Meet Spencer Igo - Republican for House District 5B in Itasca and Cass Counties

Sep 16, 2020

*We are continuing our Meet the Candidates conversations for the November 3rd, 2020 elections.  We recently talked with Spencer Igo (R) running for MN House District 5B. You can find his social media here.  He is running against Joe Abeyta (DFL).

It is our goal to give you information so you can go to the polls ready to vote.

ARE YOU REGISTERED TO VOTE?  Find out who will be on your ballot at mnvotes.org.

*KAXE/KBXE News and Public Affairs Director Heidi Holtan recently spoke with Spencer Igo. He is the Republican candidate for House District 5B against DFL candidate Joe Abeyta who has been contacted for an interview. The following transcript has been edited for clarity.  The audio of this interview is available at the top of this page.

(Heidi Holtan) Q: Spencer Igo is the Republican candidate for Minnesota House District 5B. This is the seat currently held by Republican Sandy Layman, who is stepping down. This district includes parts of Itasca and Cass counties, towns like Deer River, Grand Rapids. Remer, Longville, Backus, and Pine River. Spencer Igo joins us now. Spencer, thanks for being with us.

(Spencer Igo) A: Absolutely. Thank you for having me.

Q: Why are you running for office?

A: When it really comes down to it, it's just a passion for all our community up here. Everything and who I am is being able to be raised and grow up here. And I want to take that ability and that blessing that I had, and really apply it to everyone in the community, and be their voice, and advocate for the things that we believe in, and keep making the communities of Itasca and Cass counties as great as they can be. That's really what it comes down to... just a passion to serve people and be their voice in Saint Paul.

Q: What are your top two priorities for this district? In other words, what are the biggest needs that you see of constituents in district 5B?

A: I think it's a kind of a two prong approach. I think it's great that you asked that question. Like I said, education and economy, and I'll start with education. You know, a lot of times politicians talk about education, where it's, "we need to fund more, we need to fund more," and in some shape or form funding is the path to go. But what I really think we need to get back to is this kind of career and technical and vocational training in our high schools. I've talked with teachers in the area, you know, back [in the] 80s, 90s, if you were a junior in high school and looking to fulfill your math credit, you know nowadays, you're taking like maybe a pre-calculus. If you wanted to go and go into the construction trades back in the late 80s, early 90s, you would take maybe a construction math class, where you get your math credit for learning how to do math on how to frame a house. It's technical training like that in our high schools and diversifying different paths for students that will allow students to be able to discover their gifts and what their passion is in this life. And that's just going to help...not only our students for careers and feeling fulfilled in life, but that's how it's going to build our community, right? There's schools all around the state that are starting to do these things, you know, Virginia...starting those career pathways. These are all things that I think would be great for not only our region, but our state as a whole. And I really want to try and advocate for that and work with area teachers and leaders to kind of come up with ways that we can institute that into our schools. You know, bring back home ec, ...Grand Rapids High School has a great tech program. We can continue to build on that stuff and give avenues for students to diversify and find their gifts. Secondly, it comes down to building a more diverse and strong economy.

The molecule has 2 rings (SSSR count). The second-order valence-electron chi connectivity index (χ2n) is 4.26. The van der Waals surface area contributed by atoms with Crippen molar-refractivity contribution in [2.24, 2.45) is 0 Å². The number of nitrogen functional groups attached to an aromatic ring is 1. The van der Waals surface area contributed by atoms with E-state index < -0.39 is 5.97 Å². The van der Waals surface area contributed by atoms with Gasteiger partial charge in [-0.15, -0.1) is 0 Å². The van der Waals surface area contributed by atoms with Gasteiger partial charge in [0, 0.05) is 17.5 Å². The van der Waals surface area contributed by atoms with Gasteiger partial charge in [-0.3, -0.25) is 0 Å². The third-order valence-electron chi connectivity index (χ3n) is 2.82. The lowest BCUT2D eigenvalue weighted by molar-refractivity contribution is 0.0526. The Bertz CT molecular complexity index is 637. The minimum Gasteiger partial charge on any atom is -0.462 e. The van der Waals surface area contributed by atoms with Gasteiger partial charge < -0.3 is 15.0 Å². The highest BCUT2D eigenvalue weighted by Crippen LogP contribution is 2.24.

I mean, that's a very broad message, but there's some great ways we can do that. We have some industries in Minnesota, our three Ts: timber, taconite, and tourism, which are all great. And we need to continue to support and build on those, but there's ways that we can encourage and bring more manufacturers, more jobs to our area. I want to work with the area leaders to make that happen...we don't need to bring another big box brand. We don't need to bring $15 an hour jobs. We can actually bring strong stable jobs that support a family wage. If one good thing that came of COVID, is that it showed that with responsible broadband internet access, which I'm a strong advocate of, we can bring industries that exist in the Twin Cities metro up to greater and northern Minnesota, which bring great paying jobs, which hence build our communities, which would support small businesses that can really help us all thrive up here. So, you know, education and economy right there. I think that's kind of my two pronged approach. Something I'm really passionate about, but really, I want to work with our community, take our leaders, our people's thoughts on how we want to bring those to fruition and bring those down to Saint Paul as their next state representative.

Q: So it sounds like the education part really plays into that future economy that you're talking about there. I know it also brings more people coming to the region. We have a monthly conversation about real estate, and it's been pretty amazing to hear about because of COVID people moving here, because there is, in some areas, great broadband and they find a better way of life up here, or a more economical way of life for a lot of them.